When Obama was in office, McConnell's staff and representatives from then-House Speaker John BoehnerJohn Andrew BoehnerWomen poised to take charge in Dem majority Freedom Caucus ponders weakened future in minority Consultant to Virginia Senate candidate compared GOP establishment to 'house negro': report MORE's (R-Ohio) office would meet months before the State of the Union to build a list of possible responders. They consulted with other party leaders, including the chairman of the Republican National Committee, before presenting a shorter list to McConnell and BoehnerJohn Andrew BoehnerWomen poised to take charge in Dem majority Freedom Caucus ponders weakened future in minority Consultant to Virginia Senate candidate compared GOP establishment to 'house negro': report MORE, who would make a final decision.

At times in recent years, the response has been meant to convey different messages. Sen. Jim Webb's (D-Va.) response to President George W. Bush's 2007 address sought to illustrate a Democratic Party unified against the war in Iraq. When Obama addressed a joint session of Congress on health care in September 2009, Republicans picked Rep. Charles BoustanyCharles William BoustanyLobbying world Dems face hard choice for State of the Union response Americans worried about retirement should look to employee ownership MORE (R-La.), a medical doctor, to deliver a rebuttal. 

Republicans focused their efforts late in Obama's term on illustrating the party's gender and racial diversity, tapping House Republican Conference Chairwoman Cathy McMorris RodgersCathy McMorris RodgersThe Hill's 12:30 Report Top aide in Kenneth Starr investigation will vote for Dems for first time Vulnerable Republicans include several up-and-coming GOP leaders MORE (Wash.) in 2014, Sen. Joni ErnstJoni Kay ErnstSenators introduce bill to change process to levy national security tariffs Overnight Defense: Pompeo spars with senators at hearing | Trump, Putin meeting won't happen until next year | Pentagon was caught off guard by White House on Syria Andrew Wheeler must reverse damage to American heartland MORE (Iowa) in 2015 and South Carolina Gov. Nikki HaleyNimrata (Nikki) HaleyTreasury retweets Trump, possibly violating campaign law UN human rights chief: Trump’s anti-press rhetoric is ‘very close to incitement to violence’ Who guards the guardians? MORE, now Trump's ambassador to the United Nations, in 2016.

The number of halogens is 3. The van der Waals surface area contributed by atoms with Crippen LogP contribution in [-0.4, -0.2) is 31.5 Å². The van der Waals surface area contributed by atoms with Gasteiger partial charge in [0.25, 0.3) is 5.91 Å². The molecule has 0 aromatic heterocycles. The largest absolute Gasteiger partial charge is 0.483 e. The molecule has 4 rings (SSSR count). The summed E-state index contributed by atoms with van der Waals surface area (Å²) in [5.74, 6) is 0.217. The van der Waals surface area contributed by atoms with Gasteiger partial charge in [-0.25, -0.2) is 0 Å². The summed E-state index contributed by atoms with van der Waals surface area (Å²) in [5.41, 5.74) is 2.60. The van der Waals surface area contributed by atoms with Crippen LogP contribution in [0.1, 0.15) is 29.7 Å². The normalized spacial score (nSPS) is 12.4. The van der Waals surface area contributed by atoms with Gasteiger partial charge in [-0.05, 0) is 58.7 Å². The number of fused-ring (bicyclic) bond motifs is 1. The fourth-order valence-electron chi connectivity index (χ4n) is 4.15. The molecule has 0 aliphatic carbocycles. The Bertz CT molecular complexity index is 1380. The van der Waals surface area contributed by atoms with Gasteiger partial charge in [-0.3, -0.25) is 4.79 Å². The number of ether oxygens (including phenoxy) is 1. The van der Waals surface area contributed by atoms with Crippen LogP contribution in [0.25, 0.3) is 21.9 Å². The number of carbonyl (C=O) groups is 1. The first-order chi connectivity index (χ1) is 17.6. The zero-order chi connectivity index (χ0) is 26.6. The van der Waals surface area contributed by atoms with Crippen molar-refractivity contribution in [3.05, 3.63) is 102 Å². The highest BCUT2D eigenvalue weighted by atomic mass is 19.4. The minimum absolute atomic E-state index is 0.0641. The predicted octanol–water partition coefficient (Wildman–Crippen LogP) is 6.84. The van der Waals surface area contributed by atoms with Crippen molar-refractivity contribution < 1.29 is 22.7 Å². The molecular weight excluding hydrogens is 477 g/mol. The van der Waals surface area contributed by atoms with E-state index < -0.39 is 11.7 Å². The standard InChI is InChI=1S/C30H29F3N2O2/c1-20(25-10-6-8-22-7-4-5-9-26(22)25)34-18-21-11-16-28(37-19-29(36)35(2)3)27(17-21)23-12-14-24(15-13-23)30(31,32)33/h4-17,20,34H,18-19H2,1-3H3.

Some Democrats said the party should use this opportunity to introduce new faces after eight years in which Obama dominated the Democratic stage.

"We've got to do a better job of introducing Democratic stars to the nation, and we have not done that as well as we should have. I for one support presenting as many as these individuals as possible to the public," said Rep. Emanuel Cleaver (D-Mo.). "We don't have the bench that Republicans have had, at least not in the Congress."

There is no consensus favorite among Democrats this year, though several competing camps have emerged. Some Democrats favor a speaker who would demonstrate the party's electoral wins in the Trump era. Others want to show off a female voice, at the height of the "Me Too" movement. And some want to try something completely out of the box, picking a messenger from outside the world of politics altogether.

Among the first group, Sen. Doug Jones (D-Ala.) and Virginia Gov.-elect Ralph Northam (D) stand out. Northam won his race in November by a surprisingly large margin, while Jones became the first Democrat in a generation to win a Senate seat in Alabama. Some suggested the two newcomers give the Democratic response side by side.

"Together, they'd send a message that Democrats win by offering a positive, policy-driven message, preferably one that emphasizes jobs and fairness — and that, in this current environment, can work in a lot of unexpected places," said Craig Varoga, a Democratic strategist who oversaw the party's House of Delegates races in Virginia last year.